The Mercedes team was keenly aware of throwing away a strong chance of a podium in the Qatar Grand Prix after George Russell and Lewis Hamilton collided at the start of Sunday night’s race.
Russell started on the front row alongside pole sitter Max Verstappen, who made very certain he kept the lead heading into the first corner by sweeping across in front of Russell down the starting straight.
However Hamilton was on the faster soft tyres and made his own bid for the front, leaving Russell squeezed in the middle. A collision was unavoidable and they ended up in the gravel, but Russell was able to get back on track.
After pitting for repairs and fresh tyres, Russell dropped to the the back of the field but quickly started ot make up positons during the race. His out-of-sync strategy saw him serve two stints in second place.
In the end, McLaren secured P2 and P3 at the line, with Russell struggling in his final run on soft tyres meaning he had to focus on holding on to fourth ahead of Ferrari’s Charles Leclerc.
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“It is frustrating because it was a big missed opportunity for us,” Russell admitted when interviewed by the media in the paddock after the finish.
“The incident at turn one was absolutely not intentional from either myself or Lewis. Visibility is so difficult in these cars, and especially when you’re racing – there are big blind spots.
“But we’ve got one goal and that’s to finish P2 in the constructors’ championship,” he continued. “We had a lot of discussions this morning about how we were going to work together.”
In the immediate aftermath, both drivers were unhappy with the other when it came to apportioning blame for the first corner close encounter.
But having had time to contemplate the incident and review the video footage, Hamilton acknowledged that while it had been largely a racing incident, it was mostly down to him.
“In the heat of the moment I didn’t really understand what happened,” Hamilton said. “I felt the tap from behind but I don’t think George had anywhere to go. It was a really unfortunate situation and I feel really sorry for the entire team.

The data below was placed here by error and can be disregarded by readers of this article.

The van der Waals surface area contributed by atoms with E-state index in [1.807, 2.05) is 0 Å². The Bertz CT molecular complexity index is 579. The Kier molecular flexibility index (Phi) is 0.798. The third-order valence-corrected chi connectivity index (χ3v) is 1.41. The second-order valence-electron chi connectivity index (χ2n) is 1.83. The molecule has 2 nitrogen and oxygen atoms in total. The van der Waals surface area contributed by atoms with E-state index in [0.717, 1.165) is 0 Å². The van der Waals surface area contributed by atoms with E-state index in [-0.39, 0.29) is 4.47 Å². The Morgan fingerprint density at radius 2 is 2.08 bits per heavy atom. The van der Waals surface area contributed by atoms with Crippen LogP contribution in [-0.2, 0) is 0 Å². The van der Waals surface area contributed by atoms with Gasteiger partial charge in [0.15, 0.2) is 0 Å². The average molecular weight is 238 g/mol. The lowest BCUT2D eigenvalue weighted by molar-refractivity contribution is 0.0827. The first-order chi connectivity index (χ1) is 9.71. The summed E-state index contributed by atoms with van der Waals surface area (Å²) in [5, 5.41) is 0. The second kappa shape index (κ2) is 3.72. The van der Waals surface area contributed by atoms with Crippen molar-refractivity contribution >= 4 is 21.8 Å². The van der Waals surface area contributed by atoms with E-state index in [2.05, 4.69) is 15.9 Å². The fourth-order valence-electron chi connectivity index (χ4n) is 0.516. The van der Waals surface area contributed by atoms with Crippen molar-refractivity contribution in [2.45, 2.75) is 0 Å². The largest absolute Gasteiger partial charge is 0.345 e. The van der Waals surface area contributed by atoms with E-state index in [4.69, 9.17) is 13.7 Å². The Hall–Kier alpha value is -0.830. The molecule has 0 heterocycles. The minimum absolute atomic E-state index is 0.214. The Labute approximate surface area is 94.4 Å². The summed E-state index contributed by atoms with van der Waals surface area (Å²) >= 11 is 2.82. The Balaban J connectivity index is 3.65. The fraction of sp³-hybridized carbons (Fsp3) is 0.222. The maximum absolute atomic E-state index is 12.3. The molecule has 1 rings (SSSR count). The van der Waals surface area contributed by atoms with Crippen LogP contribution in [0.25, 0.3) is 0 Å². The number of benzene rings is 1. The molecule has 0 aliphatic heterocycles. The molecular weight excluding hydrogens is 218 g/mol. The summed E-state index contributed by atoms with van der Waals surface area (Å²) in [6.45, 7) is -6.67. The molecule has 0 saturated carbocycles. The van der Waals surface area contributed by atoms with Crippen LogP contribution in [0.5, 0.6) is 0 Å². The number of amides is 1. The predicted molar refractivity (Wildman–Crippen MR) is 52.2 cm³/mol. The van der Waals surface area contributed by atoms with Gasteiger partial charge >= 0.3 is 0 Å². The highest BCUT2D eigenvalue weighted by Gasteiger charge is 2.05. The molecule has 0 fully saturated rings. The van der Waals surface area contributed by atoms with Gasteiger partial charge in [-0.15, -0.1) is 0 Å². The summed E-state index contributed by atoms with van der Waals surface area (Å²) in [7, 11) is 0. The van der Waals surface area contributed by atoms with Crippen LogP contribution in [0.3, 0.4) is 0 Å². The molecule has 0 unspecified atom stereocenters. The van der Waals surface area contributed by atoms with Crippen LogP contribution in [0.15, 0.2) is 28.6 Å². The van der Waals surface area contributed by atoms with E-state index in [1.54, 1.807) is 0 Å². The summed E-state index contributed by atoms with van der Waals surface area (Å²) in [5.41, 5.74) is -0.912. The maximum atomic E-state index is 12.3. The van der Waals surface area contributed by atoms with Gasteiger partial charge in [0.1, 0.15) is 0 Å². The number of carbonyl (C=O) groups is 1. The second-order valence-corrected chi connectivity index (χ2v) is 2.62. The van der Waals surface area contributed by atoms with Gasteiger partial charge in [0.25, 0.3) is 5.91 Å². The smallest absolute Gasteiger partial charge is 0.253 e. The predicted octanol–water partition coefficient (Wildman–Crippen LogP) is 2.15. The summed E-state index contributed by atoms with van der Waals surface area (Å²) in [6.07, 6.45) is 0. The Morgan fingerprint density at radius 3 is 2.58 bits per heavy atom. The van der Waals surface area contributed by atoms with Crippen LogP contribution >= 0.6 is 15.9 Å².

“Massive apologies to everyone back at Brackley and Brixworth, and I take full responsibility,” he added. “Everybody is working incredibly hard so it’s massively gutting to have a result like this.”
To add salt to the wound, Hamilton was subsequently reprimanded by the stewards for abandoning his car in the gravel and running back to the pits, crossing a live track in the process. he was fined 50,000 euros, half of which is suspended for the remainder of the season.
“[Hamilton] was very apologetic and realised that the situation could have been very dangerous for him as well as the drivers approaching,” the stewards noted. However neither driver was blamed or penalised for the initial collision.
“There’s very little else to say about the incident at turn one,” said Mercedes’ trackside engineering director Andrew Shovlin. “Neither driver had the intention of coming together.
“Lewis took full blame for the incident and George acknowledged the role that these sizeable cars can have in such moments. Ultimately both are upset that it’s cost the team a lot of points.”
“I definitely appreciate him apologising,” Russell said. “As I said on the radio, in every incident it involves two people … Lewis and I have huge respect for each other. Nothing was intentional from either side.
“I was gutted because of the result for the team,” he explained. “We’ve had one goal which was to finish P2 in the constructors’ championship and we lost a big opportunity, but I still have full faith that we can achieve it.”
Despite the unfortunate incident at turn 1 in the night time, Mercedes actually extended their lead over Ferrari, their main rivals for second place in the standings.
Mercedes scored a total of 21 points this weekend over the course of the sprint and the Grand Prix, while Ferrari managed only 13 points after Carlos Sainz was unable to take the start of today’s race due to a fuel leak.
“The fight was not with each other, but with Ferrari. Fortunately we still came away with more points than them this weekend,” Russell emphasised. The gap between the two teams is now 28 points with five races remaining.
“We had a really strong race, and we have a few updates coming for the last races of the season,” he added. “We still have positivity because the car was quick.”
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